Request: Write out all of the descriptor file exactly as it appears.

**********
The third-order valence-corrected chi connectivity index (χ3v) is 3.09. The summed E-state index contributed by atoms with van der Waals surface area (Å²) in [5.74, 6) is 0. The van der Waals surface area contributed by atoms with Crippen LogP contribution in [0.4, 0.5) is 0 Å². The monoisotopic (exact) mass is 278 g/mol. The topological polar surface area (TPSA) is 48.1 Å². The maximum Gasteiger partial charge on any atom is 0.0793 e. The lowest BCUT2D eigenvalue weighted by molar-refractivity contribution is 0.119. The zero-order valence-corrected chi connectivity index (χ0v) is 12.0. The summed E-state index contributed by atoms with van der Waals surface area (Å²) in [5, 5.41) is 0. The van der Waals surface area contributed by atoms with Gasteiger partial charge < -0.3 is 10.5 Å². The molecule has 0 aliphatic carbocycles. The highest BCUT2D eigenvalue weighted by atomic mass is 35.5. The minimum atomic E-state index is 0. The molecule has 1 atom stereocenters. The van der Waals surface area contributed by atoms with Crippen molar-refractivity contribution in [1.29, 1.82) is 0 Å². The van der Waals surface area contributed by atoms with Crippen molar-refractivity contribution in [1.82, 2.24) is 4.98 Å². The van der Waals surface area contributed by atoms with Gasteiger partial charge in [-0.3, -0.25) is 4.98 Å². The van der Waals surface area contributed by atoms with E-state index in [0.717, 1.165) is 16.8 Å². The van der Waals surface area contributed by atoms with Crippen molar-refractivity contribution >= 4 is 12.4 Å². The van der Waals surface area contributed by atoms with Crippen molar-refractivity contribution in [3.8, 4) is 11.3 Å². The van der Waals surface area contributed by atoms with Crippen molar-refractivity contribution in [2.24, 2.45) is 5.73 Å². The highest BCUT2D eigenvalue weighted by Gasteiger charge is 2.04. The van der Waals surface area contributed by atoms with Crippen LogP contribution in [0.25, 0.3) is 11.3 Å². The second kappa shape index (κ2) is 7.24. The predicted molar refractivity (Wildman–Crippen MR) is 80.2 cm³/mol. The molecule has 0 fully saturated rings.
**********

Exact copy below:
The third-order valence-corrected chi connectivity index (χ3v) is 3.09. The summed E-state index contributed by atoms with van der Waals surface area (Å²) in [5.74, 6) is 0. The van der Waals surface area contributed by atoms with Crippen LogP contribution in [0.4, 0.5) is 0 Å². The monoisotopic (exact) mass is 278 g/mol. The topological polar surface area (TPSA) is 48.1 Å². The maximum Gasteiger partial charge on any atom is 0.0793 e. The lowest BCUT2D eigenvalue weighted by molar-refractivity contribution is 0.119. The zero-order valence-corrected chi connectivity index (χ0v) is 12.0. The summed E-state index contributed by atoms with van der Waals surface area (Å²) in [5, 5.41) is 0. The van der Waals surface area contributed by atoms with Gasteiger partial charge < -0.3 is 10.5 Å². The molecule has 0 aliphatic carbocycles. The highest BCUT2D eigenvalue weighted by atomic mass is 35.5. The minimum atomic E-state index is 0. The molecule has 1 atom stereocenters. The van der Waals surface area contributed by atoms with Crippen molar-refractivity contribution in [1.29, 1.82) is 0 Å². The van der Waals surface area contributed by atoms with Crippen molar-refractivity contribution in [1.82, 2.24) is 4.98 Å². The van der Waals surface area contributed by atoms with Gasteiger partial charge in [-0.3, -0.25) is 4.98 Å². The van der Waals surface area contributed by atoms with E-state index in [0.717, 1.165) is 16.8 Å². The van der Waals surface area contributed by atoms with Crippen molar-refractivity contribution >= 4 is 12.4 Å². The van der Waals surface area contributed by atoms with Crippen molar-refractivity contribution in [3.8, 4) is 11.3 Å². The van der Waals surface area contributed by atoms with Crippen molar-refractivity contribution in [2.24, 2.45) is 5.73 Å². The highest BCUT2D eigenvalue weighted by Gasteiger charge is 2.04. The van der Waals surface area contributed by atoms with Crippen LogP contribution in [0.25, 0.3) is 11.3 Å². The second kappa shape index (κ2) is 7.24. The predicted molar refractivity (Wildman–Crippen MR) is 80.2 cm³/mol. The molecule has 0 fully saturated rings.